Pirates of the Caribbean: At World’s End
Walt Disney Pictures
Directed by Gore Verbinski
With Johnny Depp, Geoffrey Rush, Orlando Bloom, Keira Knightley
Nearly 45 minutes into Pirates of the Caribbean: At World’s End, Capt. Jack Sparrow (Johnny Depp) still hasn’t shown his face on screen. But because screenwriters Ted Elliott & Terry Rossio and director Gore Verbinski can basically do whatever they want with the franchise at this point, they attempt to make up for this inexplicable oversight in a way that ultimately summarizes everything that’s wrong with the movie: They populate the scene in which Sparrow finally does appear with approximately two dozen hallucinatory duplicates of him. Because if one Capt. Jack Sparrow is good, then a score of him must be 20 times better, right?
Pirates of the Caribbean: Dead Man’s Chest sailed into last summer as a rousing, phenomenally successful follow-up to the 2003 original. Plenty of critics blasted it as bloated, but it seemed to me a fine mix of energetically choreographed adventure and Depp’s enthusiastic reprisal of Sparrow. At World’s End, however, turns out to be everything Chest‘s fiercest detractors claimed it was — over-stuffed, over-plotted and, most surprisingly, just plain dull.
It is possible, though, to stay awake simply from trying to keep track of the several hundred plot threads drifting through this thing. Will Turner (Orlando Bloom) and Elizabeth Swan (Keira Knightley) — along with their returned one-time adversary Barbossa (Geoffrey Rush) — are seeking Sparrow as the film opens, since we last saw Sparrow leaping into the toothy maw of the foul Kraken at the end of Dead Man’s Chest. But Will still has a mission to free his father Bootstrap Bill (Stellan Skarsgård) from the curse of Davy Jones (Bill Nighy). Barbossa has his own secret mission involving a promise to the mysterious Tia Dalma (Naomie Harris). Elizabeth’s one-time beau Norrington (Jack Davenport) is controlling Davy Jones and the crew of the Flying Dutchman. And there are more pirate captains, including another old adversary of Sparrow’s, Sao Feng (Chow Yun-Fat). If it weren’t set in a world before indoor plumbing, I’m sure the kitchen sink would have made an appearance.
None of the previous films could exactly be called textbook examples of streamlined storytelling, but at least they were buoyed by an understanding of where the focus needed to be. For one, it needed to be on Depp, who provided that rare example of a franchise built not on a premise, but on a performance. Yet Sparrow not only takes forever to appear — though, admittedly, 45 minutes here only amounts to about a quarter of the running time — but he disappears for other chunks of the film as well. Sparrow gets too few of the kind of scenes that made him such an engaging creation, while ample time is given to the now-pouty romance between Will and Elizabeth. And the next time anyone describes their relationship as the key element in the series will be the first time.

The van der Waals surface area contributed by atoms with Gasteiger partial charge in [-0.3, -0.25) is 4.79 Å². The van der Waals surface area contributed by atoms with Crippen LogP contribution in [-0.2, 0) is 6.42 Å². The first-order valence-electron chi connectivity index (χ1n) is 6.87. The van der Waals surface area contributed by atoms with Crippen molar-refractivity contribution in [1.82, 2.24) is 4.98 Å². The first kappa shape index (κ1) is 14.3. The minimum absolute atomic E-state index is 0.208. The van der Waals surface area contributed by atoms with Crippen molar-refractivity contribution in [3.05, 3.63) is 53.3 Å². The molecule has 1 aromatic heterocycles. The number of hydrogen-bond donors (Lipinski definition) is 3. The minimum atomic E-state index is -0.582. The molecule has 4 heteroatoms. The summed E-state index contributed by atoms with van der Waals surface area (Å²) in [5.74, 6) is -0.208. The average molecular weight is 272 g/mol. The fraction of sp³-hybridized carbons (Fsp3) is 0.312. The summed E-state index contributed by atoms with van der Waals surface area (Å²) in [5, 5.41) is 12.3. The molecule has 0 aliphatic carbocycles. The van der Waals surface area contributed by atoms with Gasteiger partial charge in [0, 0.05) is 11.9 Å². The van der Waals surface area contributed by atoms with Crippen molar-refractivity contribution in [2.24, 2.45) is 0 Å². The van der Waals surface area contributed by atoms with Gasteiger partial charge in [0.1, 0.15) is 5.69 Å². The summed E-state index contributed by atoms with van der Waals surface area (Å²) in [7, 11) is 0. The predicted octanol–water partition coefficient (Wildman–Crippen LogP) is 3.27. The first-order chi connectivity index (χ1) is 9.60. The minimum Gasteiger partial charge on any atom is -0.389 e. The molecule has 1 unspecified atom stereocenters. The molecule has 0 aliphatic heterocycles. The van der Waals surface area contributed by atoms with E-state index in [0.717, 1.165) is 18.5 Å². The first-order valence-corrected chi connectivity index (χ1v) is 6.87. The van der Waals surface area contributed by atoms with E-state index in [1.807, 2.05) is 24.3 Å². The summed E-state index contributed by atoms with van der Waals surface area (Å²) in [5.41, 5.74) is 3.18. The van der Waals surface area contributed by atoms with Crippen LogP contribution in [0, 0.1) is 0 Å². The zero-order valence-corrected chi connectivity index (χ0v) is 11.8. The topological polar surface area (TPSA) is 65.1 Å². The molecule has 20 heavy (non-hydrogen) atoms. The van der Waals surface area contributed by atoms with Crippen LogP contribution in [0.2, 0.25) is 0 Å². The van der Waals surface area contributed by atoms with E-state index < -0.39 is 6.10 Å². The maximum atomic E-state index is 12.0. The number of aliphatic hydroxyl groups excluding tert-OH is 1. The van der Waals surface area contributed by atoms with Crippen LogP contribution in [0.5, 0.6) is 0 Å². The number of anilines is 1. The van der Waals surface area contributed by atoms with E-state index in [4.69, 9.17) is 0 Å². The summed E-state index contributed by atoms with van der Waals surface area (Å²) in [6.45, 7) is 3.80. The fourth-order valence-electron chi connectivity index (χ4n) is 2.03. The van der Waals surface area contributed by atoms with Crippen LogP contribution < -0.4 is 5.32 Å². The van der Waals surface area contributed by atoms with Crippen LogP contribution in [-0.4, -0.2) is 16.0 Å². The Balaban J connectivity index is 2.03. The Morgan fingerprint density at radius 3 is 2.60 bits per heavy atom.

Meanwhile, Verbinski can’t even provide action set pieces with enough zip to counteract the narrative fat; there’s nothing here remotely comparable to the moonlight skeleton swordfight in Curse of the Black Pearl or the runaway water wheel in Dead Man’s Chest. At World’s End back-loads all the action into a climactic sea battle between the Black Pearl and Davy Jones’ Flying Dutchman on the rim of a swirling vortex, and by that point the film seems so desperate to leave viewers energized that it practically pummels them insensible. A few of the individual elements — including an impromptu wedding in the middle of a grand melee — actually achieve a little sizzle, only to be overwhelmed by whatever Verbinski decides to throw at us next.
The real shame of it is that for all their bombast, the Pirates films at their best will be remembered not for all the CGI-abetted sequences, but for the small comedic showcases for Depp. Every once in a while, At World’s End will stumble upon such a low-key bit of business — like the rivalry between Sparrow and Barbossa manifesting itself in the size of their spyglasses. But for every one of those bits, there’s a decision as ridiculous as giving Elizabeth a rousing speech to the pirate army, and actually playing it with a straight face. No one seemed able to tell Verbinski and company when to stop puffing the film full of grandeur — or that 20 Johnny Depps in one scene isn’t the same as one Johnny Depp used correctly.
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